Acer–a computer OEM mostly known in the US for its tablets and notebooks–today announced two new ICONIA W series tablets running Microsoft’s upcoming Windows 8 OS. Sporting IPS displays and a white chassis finish, they provide plenty of connectiivity options in a sleek package. Unfortunately, the company is not yet talking about specifications, pricing, or availability. Acer is currently showing off the tablets at Computex 2012 in Taipei, Taiwan.
Acer has started off Computex 2012 news week with a bevy of product announcements. The latest products being unveiled at the exhibition are two new ICONIA tablets running Windows 8–the ICONIA W510 and W700. Both tablets feature a white colored chassis with dark bezel around the screen on the front face. The front of the tablets include a Windows (key) button and a front facing camera (at least on the W700). From there, the two tablets differ in physical size and available expansion ports. It is unclear if what exactly the internals are in the two tablets as those specifications have not been announced.
The W510 is the smallest of the two with a 10.1” IPS display. It also comes with a dock that features a chiclet keyboard, trackpad, and extra battery that the company claims can extend the tablet’s battery life to up to 18 hours. The dock has one full size USB 2.0 port and a charging port (dock connector). The tablet itself packs a docking port, SIM card and microSD card slots, micro USB connection, headphone audio output jack, and HDMI video output. Further, the ICONIA W510 has two speakers, volume control buttons, an integrated microphone, and power button.
Engadget takes a tour of the Acer ICONIA W700 Windows 8 tablet.
On the other hand, the Acer ICONIA W700 features a 11.6” IPS display with 1920×1080 resolution, two bottom edge mounted speakers, front facing camera, microphone, and windows key. Acer has packed the tablet with the latest external IO options including three USB 3.0 ports, a Thunderbolt port, micro HDMI port, and a headphone output jack. The tablet also has a DC power jack (it must draw more power than USB can give it) and two vents along the top of the tablet. Interestingly, this does suggest that the W700 tablet has much beefier hardware than the 510, which does not have those vents. It will be interesting to see exactly what Acer has managed to pack into the small metal chassis hardware wise!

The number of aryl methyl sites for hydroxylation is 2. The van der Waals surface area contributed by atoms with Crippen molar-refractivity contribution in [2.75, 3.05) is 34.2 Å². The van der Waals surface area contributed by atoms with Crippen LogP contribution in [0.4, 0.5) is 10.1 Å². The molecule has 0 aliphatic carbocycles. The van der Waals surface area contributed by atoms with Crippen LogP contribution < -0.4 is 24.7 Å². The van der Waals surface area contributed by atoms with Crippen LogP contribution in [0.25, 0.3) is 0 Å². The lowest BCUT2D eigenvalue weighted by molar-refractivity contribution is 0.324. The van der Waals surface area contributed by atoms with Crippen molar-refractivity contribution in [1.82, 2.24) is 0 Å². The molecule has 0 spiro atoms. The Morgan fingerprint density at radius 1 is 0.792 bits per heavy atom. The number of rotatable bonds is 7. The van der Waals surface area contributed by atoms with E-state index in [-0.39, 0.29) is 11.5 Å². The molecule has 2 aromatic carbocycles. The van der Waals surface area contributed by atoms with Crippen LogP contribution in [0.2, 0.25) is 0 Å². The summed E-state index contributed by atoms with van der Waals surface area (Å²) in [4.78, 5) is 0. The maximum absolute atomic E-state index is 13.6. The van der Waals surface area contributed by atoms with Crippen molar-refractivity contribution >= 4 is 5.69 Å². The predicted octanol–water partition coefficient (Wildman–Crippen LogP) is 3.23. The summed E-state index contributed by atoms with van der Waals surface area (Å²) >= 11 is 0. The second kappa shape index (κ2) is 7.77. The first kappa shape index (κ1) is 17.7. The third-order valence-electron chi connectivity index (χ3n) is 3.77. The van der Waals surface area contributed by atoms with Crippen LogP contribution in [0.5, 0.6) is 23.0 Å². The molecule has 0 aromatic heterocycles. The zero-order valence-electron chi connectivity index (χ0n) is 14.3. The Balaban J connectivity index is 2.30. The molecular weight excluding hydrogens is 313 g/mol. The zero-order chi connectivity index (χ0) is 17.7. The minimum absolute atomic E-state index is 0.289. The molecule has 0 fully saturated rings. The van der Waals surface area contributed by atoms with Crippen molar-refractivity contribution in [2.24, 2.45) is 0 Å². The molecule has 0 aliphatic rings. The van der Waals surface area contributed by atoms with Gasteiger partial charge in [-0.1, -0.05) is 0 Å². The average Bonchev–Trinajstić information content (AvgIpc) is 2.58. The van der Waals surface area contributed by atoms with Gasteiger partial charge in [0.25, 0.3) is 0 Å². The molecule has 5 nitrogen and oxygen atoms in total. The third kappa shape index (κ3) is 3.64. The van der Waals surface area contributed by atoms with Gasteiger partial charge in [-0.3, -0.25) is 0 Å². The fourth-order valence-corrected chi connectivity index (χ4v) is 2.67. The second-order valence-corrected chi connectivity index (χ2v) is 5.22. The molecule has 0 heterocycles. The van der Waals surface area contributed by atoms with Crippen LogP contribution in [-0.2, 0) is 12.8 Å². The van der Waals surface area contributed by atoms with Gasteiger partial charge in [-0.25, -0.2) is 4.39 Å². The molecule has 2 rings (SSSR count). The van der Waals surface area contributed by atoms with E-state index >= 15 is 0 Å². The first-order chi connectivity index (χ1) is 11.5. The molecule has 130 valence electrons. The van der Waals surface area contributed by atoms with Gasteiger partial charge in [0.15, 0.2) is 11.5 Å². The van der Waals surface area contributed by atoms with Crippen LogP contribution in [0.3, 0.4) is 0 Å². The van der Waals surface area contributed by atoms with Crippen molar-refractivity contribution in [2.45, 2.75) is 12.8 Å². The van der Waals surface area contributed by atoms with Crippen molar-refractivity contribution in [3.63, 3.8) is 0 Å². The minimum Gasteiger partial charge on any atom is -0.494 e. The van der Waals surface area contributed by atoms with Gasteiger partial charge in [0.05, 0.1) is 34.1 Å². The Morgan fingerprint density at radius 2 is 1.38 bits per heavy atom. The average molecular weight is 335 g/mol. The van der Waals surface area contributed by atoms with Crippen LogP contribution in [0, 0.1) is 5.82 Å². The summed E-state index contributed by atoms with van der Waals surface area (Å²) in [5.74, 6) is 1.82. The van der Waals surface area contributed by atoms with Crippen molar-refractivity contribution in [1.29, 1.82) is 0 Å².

Another notable difference between the W510 and W700 is the dock. The W700’s dock does not have an integrated keyboard or tackpad. It only acts as a stand (with two small speakers and a windows key) that can be used to prop up the tablet in either portrait or landscape mode.
Engadget managed to get some hands-on time with the two Acer tablets and accompanying docks. You can see a video of the W700 above and photos and a video walk-through of the W510 can be found here. Despite the keyboard-less dock, I’m interested in the W700, though I’ll be waiting for more detailed information on the specifications before getting too excited. Despite my “meh” feeling towards Windows 8 on a desktop, I did like it when paired with a touchscreen convertible tablet, and the slate looked pretty smooth in the video (so I’m hopeful that this will be a solid device). Stay tuned for more detailed specifications as either Acer releases it or someone manages to snag one to take apart.